AE Monthly

Articles - July - 2011 Issue

A Book Still Worth Reading:  Anatomy of an Auction

Mischief

Subsequent sales used the same catalogues with new prices in code

The re-sales worked this way.

All Items bought by the ring were offered in a first re-auction.  Those items for which no further advance was offered were declared the property of the initial high bidder.  Where there were higher bids control of the item shifted from the original named buyer to the new owner.  This ownership in turn was then potentially contested in the second re-auction.  For those items for which no higher bids were offered the second round owner then won the lot.  Items receiving higher bids became the property of the new winner who then was required to submit their items to one more round of bidding.  In the final round all high bids were declared winners and the ring bidding ended.  In this way items that brought a pittance in the public auction rose, in many cases, to astronomical levels during the succession of re-auctions, in one case realizing 60 times what it brought in the public sale.

Members of the ring then divided all monies paid in excess of the original winning bids equally for the first two rounds to all participants and then among continuing bidders in the final two rounds.   For those who participated through to the final round the prize was £470 pounds each [roughly equal to a year’s income at that time for most dealers] intended to buy their silence.  For participants in the first two rounds their take was £165.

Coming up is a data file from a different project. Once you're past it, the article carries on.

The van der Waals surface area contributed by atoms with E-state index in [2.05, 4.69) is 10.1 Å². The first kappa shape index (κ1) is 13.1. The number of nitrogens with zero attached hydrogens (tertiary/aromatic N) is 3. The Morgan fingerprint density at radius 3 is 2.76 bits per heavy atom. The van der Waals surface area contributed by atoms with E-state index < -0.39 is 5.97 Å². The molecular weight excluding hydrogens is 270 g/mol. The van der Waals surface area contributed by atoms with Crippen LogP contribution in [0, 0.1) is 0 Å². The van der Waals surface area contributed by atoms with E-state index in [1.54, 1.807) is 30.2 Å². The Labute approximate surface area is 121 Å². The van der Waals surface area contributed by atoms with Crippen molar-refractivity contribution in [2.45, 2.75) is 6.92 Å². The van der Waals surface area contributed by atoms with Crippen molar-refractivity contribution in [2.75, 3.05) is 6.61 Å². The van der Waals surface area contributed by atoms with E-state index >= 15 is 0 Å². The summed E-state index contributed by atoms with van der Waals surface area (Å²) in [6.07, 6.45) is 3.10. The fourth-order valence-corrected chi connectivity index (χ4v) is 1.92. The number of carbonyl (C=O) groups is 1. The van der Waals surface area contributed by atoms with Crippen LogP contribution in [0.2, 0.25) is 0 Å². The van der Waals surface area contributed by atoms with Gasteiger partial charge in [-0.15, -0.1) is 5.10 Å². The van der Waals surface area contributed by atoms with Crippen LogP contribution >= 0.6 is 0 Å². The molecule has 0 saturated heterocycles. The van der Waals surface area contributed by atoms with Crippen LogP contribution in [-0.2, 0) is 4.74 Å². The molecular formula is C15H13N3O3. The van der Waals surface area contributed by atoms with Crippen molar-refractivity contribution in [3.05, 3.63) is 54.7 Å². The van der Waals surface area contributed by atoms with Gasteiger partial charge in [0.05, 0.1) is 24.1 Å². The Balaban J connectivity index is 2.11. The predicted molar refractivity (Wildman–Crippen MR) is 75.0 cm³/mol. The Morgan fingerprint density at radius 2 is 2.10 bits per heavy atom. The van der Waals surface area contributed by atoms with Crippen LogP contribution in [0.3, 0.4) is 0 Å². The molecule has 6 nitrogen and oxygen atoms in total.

This may not at that time have been illegal but it was certainly immoral.  No doubt, many of these ring member’s prior generations had sold the Foleys some of their books.
  

Later accusations and recriminations would breach the silence out after a few of the ring participants concluded others in the group had acted dishonestly.  Shocking!

How could this happen?

AE Monthly


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